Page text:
Why Situational Awareness Should Begin With Pre-Travel Planning

With the vulnerabilities of soft targets continuing to be exploited in recent news headlines, there has been an increased focus on “situational awareness” and what this means for international travel safety. However, having a solid grasp on situational awareness entails much more than simply knowing where the nearest emergency exits and first aid kits are. In fact, best practice of situational awareness begins in the planning stages of a travel itinerary and continues throughout the duration of a trip. To further illustrate this point, let’s consider the following scenario which demonstrates how important it is to ensure situational awareness from the beginning stages of your employees’ travel plans:

Woman making list for traveling

Katie,* an associate at a large international consulting firm, has been tasked with developing a new marketing campaign for a gas station chain in Turkey, which requires an onsite visit to meet the key decision-makers for the company. This visit includes attending a high-profile retirement party for one of the organization’s longtime employees.

From the onset, Katie and her manager are situationally aware enough to understand the inherent risk in traveling to Turkey for this event. Katie immediately has reservations due to Turkey’s unpredictable geopolitical climate and her manager agrees—adding to this apprehension, Katie has never been to this region before and is unsure what to expect. Should Katie stay or go?

Unfortunately, there is never a one size fits all answer to that question, regardless of the destination or reason for the trip—but there are some strategies travelers and their organizations can employ to help facilitate an informed travel decision.

First, let’s consider Katie’s individual risk profile. What prior life experiences does she have that may be applicable to this situation? From what we know so far, Katie has little international travel experience and has never been to Turkey before, which is concerning. The realities of gender-based risk must also be considered. Further information can help build an accurate and comprehensive risk profile. For example, does Katie have any prior medical experience, speak any foreign languages, and was she provided any relevant travel safety trainings during her organization’s onboarding process?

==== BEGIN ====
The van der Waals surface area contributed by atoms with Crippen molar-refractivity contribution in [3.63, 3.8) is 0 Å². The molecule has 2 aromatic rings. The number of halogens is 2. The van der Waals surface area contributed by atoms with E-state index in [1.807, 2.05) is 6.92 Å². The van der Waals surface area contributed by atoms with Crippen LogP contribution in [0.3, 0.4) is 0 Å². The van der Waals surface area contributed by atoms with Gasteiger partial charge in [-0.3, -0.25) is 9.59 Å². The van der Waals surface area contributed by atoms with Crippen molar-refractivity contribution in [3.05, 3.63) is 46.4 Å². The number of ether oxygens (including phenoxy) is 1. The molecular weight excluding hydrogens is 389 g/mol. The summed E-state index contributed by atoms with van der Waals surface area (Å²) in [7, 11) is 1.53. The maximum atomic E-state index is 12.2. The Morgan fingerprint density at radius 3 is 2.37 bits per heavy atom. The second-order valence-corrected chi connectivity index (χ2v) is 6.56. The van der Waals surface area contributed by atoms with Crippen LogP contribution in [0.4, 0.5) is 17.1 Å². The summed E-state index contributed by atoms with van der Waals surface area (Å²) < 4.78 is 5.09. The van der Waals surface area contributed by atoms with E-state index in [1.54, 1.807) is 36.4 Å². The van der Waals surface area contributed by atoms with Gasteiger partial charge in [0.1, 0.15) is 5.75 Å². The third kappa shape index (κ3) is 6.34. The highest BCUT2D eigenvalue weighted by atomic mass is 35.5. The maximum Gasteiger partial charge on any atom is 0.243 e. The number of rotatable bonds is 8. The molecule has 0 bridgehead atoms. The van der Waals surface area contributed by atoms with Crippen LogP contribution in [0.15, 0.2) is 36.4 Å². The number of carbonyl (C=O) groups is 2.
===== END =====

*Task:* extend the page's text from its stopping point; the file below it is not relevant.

Katie’s employer should also consider the specifics of her travel plans in order to get an accurate idea of the situation she will be facing. What is the duration of the trip? What is the main mode of transportation once in Turkey (e.g. public transportation or private care service)? What accommodations are available?

Upon further examination of Katie’s trip, one of the most important aspects to consider is the main event. Determining whether the retirement party she needs to attend will be a soft or hard target will have a significant effect on the overall risk assessment for her trip. Since the event is taking place at a hotel, it’s important to determine if the venue will have security measures in place such as cameras, doormen, and security guards. Will there be any additional private security put in place by the company hosting the event? What will the access control be for this event (e.g. will there be a bouncer at the door refusing entry to anyone not on the guest list)? Additionally, who will be attending this event?

For example, if there will be a number of high-profile guests, are there any politically or religiously motivated groups that may carry out an attack? What about the company hosting this event—what is their position in the oil industry? Does this add any increased threat from competitors or environmentalist groups? Additional concerns could also include whether alcohol will be served and how long the event will last. In Katie’s proposed itinerary, the dinner banquet itself is a vital component to consider in order to provide her with the appropriate advice.

After considering Katie’s individual risk profile, the geopolitical situation in the country and the event specifics, Katie and her company need to determine their risk tolerance. Meaning, how much risk does the company feel comfortable taking on considering all the information available to them? Would they feel more comfortable if specific security measures were put in place to reduce risk exposure? Upon examining the answers to these questions and the details of Katie’s specific situation, her organization may decide that they are willing to take on a bit more risk than usual considering the importance of the client—or maybe not.

Regardless of what Katie and her organization decide, this story helps illustrate how practicing situational awareness in the early planning phases of a trip can help organizations and their travelers craft meaningful risk assessments and, as a result, make well informed travel decisions along the way. In many cases, a resolution can be reached through a creative solution and/or adaptation of more stringent security measures that will help mitigate the overall risk of a trip. However, when travelers head to high-risk countries, an in-depth evaluation can easily fall outside an organization’s internal capabilities or resources. As such, organizations often seek support from external resources, such as travel risk management firms, who can provide this kind of analysis and corresponding advice within their core competencies.

Want to learn how On Call can help? Contact us today.

*Katie’s story is a fictional (but realistic) representation of the concepts of situational awareness and pre-travel planning/assessments.